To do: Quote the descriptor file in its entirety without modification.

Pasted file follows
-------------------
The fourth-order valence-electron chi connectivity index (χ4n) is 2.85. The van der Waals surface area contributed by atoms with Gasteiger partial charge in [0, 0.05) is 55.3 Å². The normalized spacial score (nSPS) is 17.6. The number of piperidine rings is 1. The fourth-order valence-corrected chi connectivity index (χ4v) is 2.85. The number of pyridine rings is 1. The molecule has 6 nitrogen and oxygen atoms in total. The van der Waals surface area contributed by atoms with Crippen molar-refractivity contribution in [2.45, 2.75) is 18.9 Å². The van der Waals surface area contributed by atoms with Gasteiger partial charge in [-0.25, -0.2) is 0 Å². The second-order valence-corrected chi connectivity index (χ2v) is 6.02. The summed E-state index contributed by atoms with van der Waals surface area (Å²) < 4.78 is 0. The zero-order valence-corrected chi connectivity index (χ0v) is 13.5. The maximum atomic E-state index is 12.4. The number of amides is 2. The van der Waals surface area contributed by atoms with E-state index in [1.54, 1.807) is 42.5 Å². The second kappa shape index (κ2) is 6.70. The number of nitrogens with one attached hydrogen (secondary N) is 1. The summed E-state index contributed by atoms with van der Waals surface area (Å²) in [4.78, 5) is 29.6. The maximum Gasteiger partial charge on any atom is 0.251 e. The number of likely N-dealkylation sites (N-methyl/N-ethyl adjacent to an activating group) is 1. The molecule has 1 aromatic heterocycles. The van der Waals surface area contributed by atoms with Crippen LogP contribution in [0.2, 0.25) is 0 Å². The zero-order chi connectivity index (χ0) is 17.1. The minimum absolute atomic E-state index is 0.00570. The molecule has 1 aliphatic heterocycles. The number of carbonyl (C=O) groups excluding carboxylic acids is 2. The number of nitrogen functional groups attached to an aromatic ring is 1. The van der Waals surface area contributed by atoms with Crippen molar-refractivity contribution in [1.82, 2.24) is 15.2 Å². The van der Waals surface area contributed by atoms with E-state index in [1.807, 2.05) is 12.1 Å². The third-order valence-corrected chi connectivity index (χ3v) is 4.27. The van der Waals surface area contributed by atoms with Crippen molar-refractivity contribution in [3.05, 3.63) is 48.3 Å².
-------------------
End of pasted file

The fourth-order valence-electron chi connectivity index (χ4n) is 2.85. The van der Waals surface area contributed by atoms with Gasteiger partial charge in [0, 0.05) is 55.3 Å². The normalized spacial score (nSPS) is 17.6. The number of piperidine rings is 1. The fourth-order valence-corrected chi connectivity index (χ4v) is 2.85. The number of pyridine rings is 1. The molecule has 6 nitrogen and oxygen atoms in total. The van der Waals surface area contributed by atoms with Crippen molar-refractivity contribution in [2.45, 2.75) is 18.9 Å². The van der Waals surface area contributed by atoms with Gasteiger partial charge in [-0.25, -0.2) is 0 Å². The second-order valence-corrected chi connectivity index (χ2v) is 6.02. The summed E-state index contributed by atoms with van der Waals surface area (Å²) < 4.78 is 0. The zero-order valence-corrected chi connectivity index (χ0v) is 13.5. The maximum atomic E-state index is 12.4. The number of amides is 2. The van der Waals surface area contributed by atoms with E-state index in [1.54, 1.807) is 42.5 Å². The second kappa shape index (κ2) is 6.70. The number of nitrogens with one attached hydrogen (secondary N) is 1. The summed E-state index contributed by atoms with van der Waals surface area (Å²) in [4.78, 5) is 29.6. The maximum Gasteiger partial charge on any atom is 0.251 e. The number of likely N-dealkylation sites (N-methyl/N-ethyl adjacent to an activating group) is 1. The molecule has 1 aromatic heterocycles. The van der Waals surface area contributed by atoms with Crippen LogP contribution in [0.2, 0.25) is 0 Å². The zero-order chi connectivity index (χ0) is 17.1. The minimum absolute atomic E-state index is 0.00570. The molecule has 1 aliphatic heterocycles. The number of carbonyl (C=O) groups excluding carboxylic acids is 2. The number of nitrogen functional groups attached to an aromatic ring is 1. The van der Waals surface area contributed by atoms with Crippen molar-refractivity contribution in [1.82, 2.24) is 15.2 Å². The van der Waals surface area contributed by atoms with E-state index in [1.807, 2.05) is 12.1 Å². The third-order valence-corrected chi connectivity index (χ3v) is 4.27. The van der Waals surface area contributed by atoms with Crippen molar-refractivity contribution in [3.05, 3.63) is 48.3 Å².